When it comes to the price of most products, US$40,000 is pretty high. In the case of powered exoskeletons, however, it's cheap – at least half the typical price. Nonetheless, that's approximately what suitX's Phoenix modular exoskeleton should sell for, bringing the technology to a whole new income class. And at 27 lb (12.25 kg), it's also one of the lightest models ever made.
Affecting approximately 1 in 5,000 boys, Duchenne muscular dystrophy causes the victim's muscles to shrink throughout their lifetime, often to the point that the arms and legs can't be used at all. That's why the european Stichting Flextension (Flextension Foundation) started up the A-Gear project four years ago. The multi-partner effort is designing two arm-worn exoskeletons, intended to help Duchenne patients retain the use of their arms.
Wheelchair users have had to live with the fact that stairs, sharp curbs and doorsteps either required assistance to maneuver, or made access to some locations impossible. The TopChair-S, however, is designed to change that. It's an electric wheelchair designed to safely maneuver over such obstacles, utilizing caterpillar-like tracks in addition to wheels for greater maneuverability and independence.
You might remember Derby, a dog who was born with a congenital deformity but last year received a 3D-printed prostheses that enabled him to run for the first time. Well, it's onward and upward for Derby and his carers, who have now crafted an upgraded set of custom prostheses allowing him to walk proudly with a straight back and even sit like a healthy dog.
Assistive exoskeletons are a bit like electric bikes – they do indeed give users a power boost, but part of that boost is needed just to move the extra weight along. Japanese researchers at Hiroshima University and Daiya Industry Co., however, have created a minimalist exoskeleton that does away with heavy batteries and motors. Instead, their Unplugged Powered Suit (UPS) harnesses the wearer's own weight.
Even though fully-electric wheelchairs can do amazing things these days, like go off-road or climb stairs, they are still often too large and cumbersome for the average wheelchair user. The Smart-Drive MX2 provides a versatile alternative – it's an electric drive designed to attach to an ordinary wheelchair and give a boost up hills, over difficult surfaces, or whenever it's needed.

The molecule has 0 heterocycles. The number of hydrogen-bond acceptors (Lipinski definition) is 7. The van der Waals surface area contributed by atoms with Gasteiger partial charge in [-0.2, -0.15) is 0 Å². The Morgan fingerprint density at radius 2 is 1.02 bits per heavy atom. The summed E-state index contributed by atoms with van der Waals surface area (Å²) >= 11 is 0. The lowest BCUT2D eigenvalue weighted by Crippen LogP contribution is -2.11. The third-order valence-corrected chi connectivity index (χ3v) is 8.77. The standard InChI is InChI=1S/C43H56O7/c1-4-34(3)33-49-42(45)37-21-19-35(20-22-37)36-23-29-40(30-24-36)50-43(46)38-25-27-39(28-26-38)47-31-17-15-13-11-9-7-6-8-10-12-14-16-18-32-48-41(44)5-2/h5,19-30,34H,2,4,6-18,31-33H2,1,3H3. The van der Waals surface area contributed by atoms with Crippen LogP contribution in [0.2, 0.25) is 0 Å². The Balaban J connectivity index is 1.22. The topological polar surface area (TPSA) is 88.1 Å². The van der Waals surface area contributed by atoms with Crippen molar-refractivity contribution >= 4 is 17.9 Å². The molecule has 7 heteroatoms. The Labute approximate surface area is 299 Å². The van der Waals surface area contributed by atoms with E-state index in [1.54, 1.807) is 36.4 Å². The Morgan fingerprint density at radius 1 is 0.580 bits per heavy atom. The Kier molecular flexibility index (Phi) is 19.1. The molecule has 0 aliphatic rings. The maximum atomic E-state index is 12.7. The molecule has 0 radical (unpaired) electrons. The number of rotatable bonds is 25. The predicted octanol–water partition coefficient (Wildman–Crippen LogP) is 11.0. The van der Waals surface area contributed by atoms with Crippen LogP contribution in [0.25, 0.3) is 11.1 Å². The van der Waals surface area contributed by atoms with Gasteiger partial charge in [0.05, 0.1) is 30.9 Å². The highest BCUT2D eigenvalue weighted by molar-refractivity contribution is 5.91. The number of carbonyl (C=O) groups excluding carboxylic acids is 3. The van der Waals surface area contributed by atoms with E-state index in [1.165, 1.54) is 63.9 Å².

We've seen a number of technologies that speak on behalf of paralyzed
people who are unable to do so. While some of these utilize cues as
subtle as eye movements,
the fact is that many severely paralyzed patients are unable to manage
even those. That's why researchers at Britain's Loughborough University
have created a system that speaks words based on the user's breathing.
Amputees in developing nations frequently can't afford the high-end
prostheses used by people in other parts of the world. That's why
Technological University of Mexico spin-off company Protesta is
developing a low-cost artificial arm made from lightweight polyethylene
terephthalate (PET) plastic. As an added bonus, the arm will alert the
user if it gets too hot.
Besides building luxury cars and motorcycles, BMW has made some pretty impressive sports gear, including an Olympic bobsled that drove Team USA to men's bronze and women's silver and bronze medals at the 2014 Sochi Olympics. BMW of North America announced today that it is now focusing attention on the upcoming 2016 Paralympic Games. It's reaching into its deep well of mechanical know-how to develop a racing wheelchair for the US track and field team.
Some higher-end prosthetic legs are equipped with things like gyroscopes
and accelerometers, in order to guide their knee joint through a more
natural bending motion. In developing nations, however, such expensive
prostheses usually aren't an option. That's why a scientist from MIT is
developing a knee that could allow inexpensive legs to perform like the